Thursday, May 14, 2015

War on religion

With little fanfare, the Obama administration provided new rules demanding all insurers give out free birth control.

this is, of course, a direct reply to the Catholics and others who don't want to pay for birth control, and early abortion medicines, but never mind. It won't get a lot of press, and if it does, it will spin it as this story does in the WATimes, meaning that the opposition will be in paragraph 14, if you bother to read that much since most of the first 13 paragraphs are the pro Obama spin (and this is a conservative paper).
the problem?

The contraceptive mandate has been controversial from the start, though most of the attention has gone to the marathon court battle between the administration and employers who have religious objections to contraceptives, and who say forcing them to pay for employees’ coverage violates their own rights. The Supreme Court last year ruled closely held corporations do not have to insure types of birth control that violate their moral beliefs, and the Obama administration is expected to update its rules soon. Read more: Follow us: @washtimes on Twitter

this expands the coverage.

David Warren's long essay covers a parallel problem that occured when James 1 demanded all take a loyalty oath:

There was a great controversy between them, over the Oath of Allegiance (1606) that King James put before those of his subjects still Catholic, and which in good conscience many found impossible to take. Published in the backwash from the “Gunpowder Plot,” it appeared to offer English Catholics tolerance and safety, on the condition that they would recognize the Protestant King’s high authority, and abjure violence, insurrection, or tumult. To more modern eyes, this seems a real deal: “Let us live and let live. … Swear that you won’t try to overthrow me, and I swear that I won’t try to kill you.”But it was not so simple as post-modern eyes see. In the course of the seven affirmations demanded of his subjects, King James was laying down the doctrine of the Divine Right of Kings (since mutated into the Divine Right of Elected Politicians). No Catholic can accept that; many dissenting Protestants were uncomfortable with it, too; and the controversy over this English Oath of Allegiance was joined across Europe, for many years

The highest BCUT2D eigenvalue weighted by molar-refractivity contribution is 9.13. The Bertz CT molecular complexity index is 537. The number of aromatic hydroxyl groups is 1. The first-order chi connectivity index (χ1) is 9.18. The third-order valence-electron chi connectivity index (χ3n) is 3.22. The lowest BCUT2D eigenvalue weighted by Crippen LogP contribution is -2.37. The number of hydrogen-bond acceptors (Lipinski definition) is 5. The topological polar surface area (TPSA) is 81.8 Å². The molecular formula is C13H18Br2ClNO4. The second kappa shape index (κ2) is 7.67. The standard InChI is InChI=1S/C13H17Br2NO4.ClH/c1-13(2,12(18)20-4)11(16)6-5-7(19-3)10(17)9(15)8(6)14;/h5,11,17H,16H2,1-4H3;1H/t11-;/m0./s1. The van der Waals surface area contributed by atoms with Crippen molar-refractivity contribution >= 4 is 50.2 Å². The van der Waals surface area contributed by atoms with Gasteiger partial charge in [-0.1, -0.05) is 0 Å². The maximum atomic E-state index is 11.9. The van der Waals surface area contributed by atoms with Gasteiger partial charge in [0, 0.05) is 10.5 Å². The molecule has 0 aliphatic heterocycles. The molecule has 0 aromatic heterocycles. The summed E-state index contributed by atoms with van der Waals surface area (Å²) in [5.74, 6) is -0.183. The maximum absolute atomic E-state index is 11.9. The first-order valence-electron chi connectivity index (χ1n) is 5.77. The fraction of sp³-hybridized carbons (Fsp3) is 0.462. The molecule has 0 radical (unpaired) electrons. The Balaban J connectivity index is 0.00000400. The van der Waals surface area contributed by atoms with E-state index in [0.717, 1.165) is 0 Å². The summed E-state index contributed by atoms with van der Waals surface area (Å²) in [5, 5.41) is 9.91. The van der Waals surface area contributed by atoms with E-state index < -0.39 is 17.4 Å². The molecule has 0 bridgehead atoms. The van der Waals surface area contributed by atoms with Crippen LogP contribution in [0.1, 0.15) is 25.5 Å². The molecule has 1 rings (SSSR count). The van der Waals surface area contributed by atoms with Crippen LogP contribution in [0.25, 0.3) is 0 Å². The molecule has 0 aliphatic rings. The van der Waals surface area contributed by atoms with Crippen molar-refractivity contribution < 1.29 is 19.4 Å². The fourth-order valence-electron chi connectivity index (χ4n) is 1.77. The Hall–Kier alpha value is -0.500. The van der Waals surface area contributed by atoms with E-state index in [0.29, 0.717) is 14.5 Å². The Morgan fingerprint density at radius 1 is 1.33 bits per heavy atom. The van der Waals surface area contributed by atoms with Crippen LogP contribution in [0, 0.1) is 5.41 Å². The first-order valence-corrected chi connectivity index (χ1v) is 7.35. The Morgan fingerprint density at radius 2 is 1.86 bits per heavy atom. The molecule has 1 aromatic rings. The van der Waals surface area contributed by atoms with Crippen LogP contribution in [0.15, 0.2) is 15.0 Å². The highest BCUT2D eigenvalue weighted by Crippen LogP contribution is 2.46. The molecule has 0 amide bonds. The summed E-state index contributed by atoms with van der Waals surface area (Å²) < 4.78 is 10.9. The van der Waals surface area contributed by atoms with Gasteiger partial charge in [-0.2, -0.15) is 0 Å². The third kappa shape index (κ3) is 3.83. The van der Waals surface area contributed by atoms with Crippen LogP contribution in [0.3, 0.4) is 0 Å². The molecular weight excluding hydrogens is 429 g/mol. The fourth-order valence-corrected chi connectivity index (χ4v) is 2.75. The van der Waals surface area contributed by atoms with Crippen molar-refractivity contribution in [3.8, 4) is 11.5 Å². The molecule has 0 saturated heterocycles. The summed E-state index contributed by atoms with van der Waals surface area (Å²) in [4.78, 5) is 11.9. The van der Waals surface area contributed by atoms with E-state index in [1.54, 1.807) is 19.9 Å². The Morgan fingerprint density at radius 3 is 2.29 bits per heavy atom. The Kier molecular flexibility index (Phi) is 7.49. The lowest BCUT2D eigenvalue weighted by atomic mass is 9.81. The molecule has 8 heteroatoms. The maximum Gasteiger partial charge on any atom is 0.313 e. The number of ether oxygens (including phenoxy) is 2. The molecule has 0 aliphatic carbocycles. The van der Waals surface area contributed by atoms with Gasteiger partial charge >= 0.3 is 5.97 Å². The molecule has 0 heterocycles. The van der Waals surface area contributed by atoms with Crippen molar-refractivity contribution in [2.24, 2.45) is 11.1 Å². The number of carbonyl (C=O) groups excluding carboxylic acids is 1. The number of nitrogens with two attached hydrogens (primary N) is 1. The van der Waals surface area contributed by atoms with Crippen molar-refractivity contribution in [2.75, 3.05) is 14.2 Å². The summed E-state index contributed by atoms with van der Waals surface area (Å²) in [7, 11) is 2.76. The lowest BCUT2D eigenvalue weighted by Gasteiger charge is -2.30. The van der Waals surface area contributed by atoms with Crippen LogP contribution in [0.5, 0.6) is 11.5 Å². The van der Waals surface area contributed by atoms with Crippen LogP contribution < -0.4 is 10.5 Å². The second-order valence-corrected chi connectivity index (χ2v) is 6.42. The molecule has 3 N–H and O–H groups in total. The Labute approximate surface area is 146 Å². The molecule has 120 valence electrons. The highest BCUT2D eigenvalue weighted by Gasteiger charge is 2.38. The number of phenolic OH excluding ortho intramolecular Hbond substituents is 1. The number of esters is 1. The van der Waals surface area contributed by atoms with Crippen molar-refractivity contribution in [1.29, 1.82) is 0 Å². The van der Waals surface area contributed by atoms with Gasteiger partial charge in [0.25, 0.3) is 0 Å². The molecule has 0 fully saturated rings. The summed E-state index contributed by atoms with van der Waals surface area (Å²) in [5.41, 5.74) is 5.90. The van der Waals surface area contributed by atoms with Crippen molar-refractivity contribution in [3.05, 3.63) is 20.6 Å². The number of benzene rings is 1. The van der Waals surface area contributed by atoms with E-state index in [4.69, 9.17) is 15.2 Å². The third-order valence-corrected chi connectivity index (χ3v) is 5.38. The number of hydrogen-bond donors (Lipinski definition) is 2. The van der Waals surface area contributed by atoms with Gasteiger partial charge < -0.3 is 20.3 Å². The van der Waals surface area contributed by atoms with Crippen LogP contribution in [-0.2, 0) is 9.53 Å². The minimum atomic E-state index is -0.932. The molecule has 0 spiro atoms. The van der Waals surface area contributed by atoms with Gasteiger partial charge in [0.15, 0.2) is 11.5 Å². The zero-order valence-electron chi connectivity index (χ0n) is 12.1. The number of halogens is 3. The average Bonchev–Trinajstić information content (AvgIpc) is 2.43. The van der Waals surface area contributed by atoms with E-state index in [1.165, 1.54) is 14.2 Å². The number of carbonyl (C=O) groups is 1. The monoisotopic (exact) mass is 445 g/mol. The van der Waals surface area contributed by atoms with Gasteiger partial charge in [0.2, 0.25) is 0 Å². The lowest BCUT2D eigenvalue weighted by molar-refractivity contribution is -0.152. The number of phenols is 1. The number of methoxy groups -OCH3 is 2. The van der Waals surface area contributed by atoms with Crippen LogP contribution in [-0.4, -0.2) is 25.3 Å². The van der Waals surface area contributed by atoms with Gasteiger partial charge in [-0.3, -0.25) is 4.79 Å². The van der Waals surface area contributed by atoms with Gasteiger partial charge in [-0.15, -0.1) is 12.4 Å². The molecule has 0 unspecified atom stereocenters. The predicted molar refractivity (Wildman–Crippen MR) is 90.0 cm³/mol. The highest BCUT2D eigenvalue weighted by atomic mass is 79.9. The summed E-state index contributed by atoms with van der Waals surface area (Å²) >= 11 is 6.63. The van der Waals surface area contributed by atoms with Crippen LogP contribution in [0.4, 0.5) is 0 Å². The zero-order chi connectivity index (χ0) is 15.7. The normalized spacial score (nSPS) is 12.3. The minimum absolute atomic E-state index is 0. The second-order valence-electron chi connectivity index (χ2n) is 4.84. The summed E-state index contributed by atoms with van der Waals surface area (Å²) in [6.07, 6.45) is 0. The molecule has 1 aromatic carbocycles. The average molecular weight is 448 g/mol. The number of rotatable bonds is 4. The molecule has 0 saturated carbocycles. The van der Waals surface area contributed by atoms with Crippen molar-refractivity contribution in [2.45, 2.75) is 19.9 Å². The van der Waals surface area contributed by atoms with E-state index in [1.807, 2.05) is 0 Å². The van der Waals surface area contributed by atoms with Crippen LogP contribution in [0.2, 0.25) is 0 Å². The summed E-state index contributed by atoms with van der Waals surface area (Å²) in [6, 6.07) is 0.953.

hmm...wasn't the overthrow of the king a couple years later over that part about Divine Rights? Indeed, further down the article, he points out that this was one of the points taken by America's founding fathers.

But the same argument is found in today's world, and not just in places like China where the gov't wants to control the church.

That a King, or other secular ruler, has an authority or legitimacy that is in some sense divinely sanctioned, Catholics would have to agree. This is affirmed even within Christ’s “give unto Caesar,” when properly understood. But it is affirmed, throughout Catholic teaching — ancient, mediaeval, and modern — with a very important qualification. When the State claims an authority even over conscience; and more particularly, when it claims the right to form that conscience in defiance of Holy Church; and even more particularly, when it establishes an alternative religion (whether that be “Anglican” as then or, as today, “Secular Humanist”) — it has lost its legitimacy, its right to be obeyed. For the demand now is no longer “give unto Caesar what is Caesar’s,” rather, “give unto Caesar what is God’s.” This becomes a martyrdom issue.